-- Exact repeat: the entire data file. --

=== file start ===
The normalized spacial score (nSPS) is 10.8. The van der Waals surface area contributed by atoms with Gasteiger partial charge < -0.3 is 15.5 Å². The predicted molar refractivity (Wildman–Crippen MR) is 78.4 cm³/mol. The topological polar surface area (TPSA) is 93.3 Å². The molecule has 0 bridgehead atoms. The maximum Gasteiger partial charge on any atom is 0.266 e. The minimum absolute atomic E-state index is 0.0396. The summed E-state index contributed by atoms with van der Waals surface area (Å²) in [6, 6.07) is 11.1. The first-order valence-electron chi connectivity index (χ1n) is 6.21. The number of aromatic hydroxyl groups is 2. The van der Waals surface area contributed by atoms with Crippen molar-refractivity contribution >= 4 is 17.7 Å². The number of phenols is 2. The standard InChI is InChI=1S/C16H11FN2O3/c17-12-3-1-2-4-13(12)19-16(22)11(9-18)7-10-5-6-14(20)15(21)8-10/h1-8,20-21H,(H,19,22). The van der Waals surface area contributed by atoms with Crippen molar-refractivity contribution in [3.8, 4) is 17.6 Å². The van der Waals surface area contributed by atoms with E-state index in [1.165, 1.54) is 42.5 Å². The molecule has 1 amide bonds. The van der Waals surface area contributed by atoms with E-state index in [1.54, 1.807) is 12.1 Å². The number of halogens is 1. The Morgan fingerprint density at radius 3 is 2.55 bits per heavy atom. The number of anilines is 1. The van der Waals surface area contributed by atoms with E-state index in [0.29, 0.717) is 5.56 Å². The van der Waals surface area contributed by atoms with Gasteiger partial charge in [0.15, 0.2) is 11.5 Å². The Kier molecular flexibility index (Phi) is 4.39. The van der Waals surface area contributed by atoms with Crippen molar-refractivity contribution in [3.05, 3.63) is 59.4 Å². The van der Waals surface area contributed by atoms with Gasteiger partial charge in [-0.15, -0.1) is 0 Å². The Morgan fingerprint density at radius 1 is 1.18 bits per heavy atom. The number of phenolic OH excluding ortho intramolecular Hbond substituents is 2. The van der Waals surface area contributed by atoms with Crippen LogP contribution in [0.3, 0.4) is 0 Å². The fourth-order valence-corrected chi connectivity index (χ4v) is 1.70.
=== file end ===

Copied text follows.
The normalized spacial score (nSPS) is 10.8. The van der Waals surface area contributed by atoms with Gasteiger partial charge < -0.3 is 15.5 Å². The predicted molar refractivity (Wildman–Crippen MR) is 78.4 cm³/mol. The topological polar surface area (TPSA) is 93.3 Å². The molecule has 0 bridgehead atoms. The maximum Gasteiger partial charge on any atom is 0.266 e. The minimum absolute atomic E-state index is 0.0396. The summed E-state index contributed by atoms with van der Waals surface area (Å²) in [6, 6.07) is 11.1. The first-order valence-electron chi connectivity index (χ1n) is 6.21. The number of aromatic hydroxyl groups is 2. The van der Waals surface area contributed by atoms with Crippen molar-refractivity contribution >= 4 is 17.7 Å². The number of phenols is 2. The standard InChI is InChI=1S/C16H11FN2O3/c17-12-3-1-2-4-13(12)19-16(22)11(9-18)7-10-5-6-14(20)15(21)8-10/h1-8,20-21H,(H,19,22). The van der Waals surface area contributed by atoms with Crippen molar-refractivity contribution in [3.8, 4) is 17.6 Å². The van der Waals surface area contributed by atoms with E-state index in [1.165, 1.54) is 42.5 Å². The molecule has 1 amide bonds. The van der Waals surface area contributed by atoms with E-state index in [1.54, 1.807) is 12.1 Å². The number of halogens is 1. The Morgan fingerprint density at radius 3 is 2.55 bits per heavy atom. The number of anilines is 1. The van der Waals surface area contributed by atoms with E-state index in [0.29, 0.717) is 5.56 Å². The van der Waals surface area contributed by atoms with Gasteiger partial charge in [0.15, 0.2) is 11.5 Å². The Kier molecular flexibility index (Phi) is 4.39. The van der Waals surface area contributed by atoms with Crippen molar-refractivity contribution in [3.05, 3.63) is 59.4 Å². The van der Waals surface area contributed by atoms with Gasteiger partial charge in [-0.15, -0.1) is 0 Å². The Morgan fingerprint density at radius 1 is 1.18 bits per heavy atom. The number of phenolic OH excluding ortho intramolecular Hbond substituents is 2. The van der Waals surface area contributed by atoms with Crippen LogP contribution in [0.3, 0.4) is 0 Å². The fourth-order valence-corrected chi connectivity index (χ4v) is 1.70.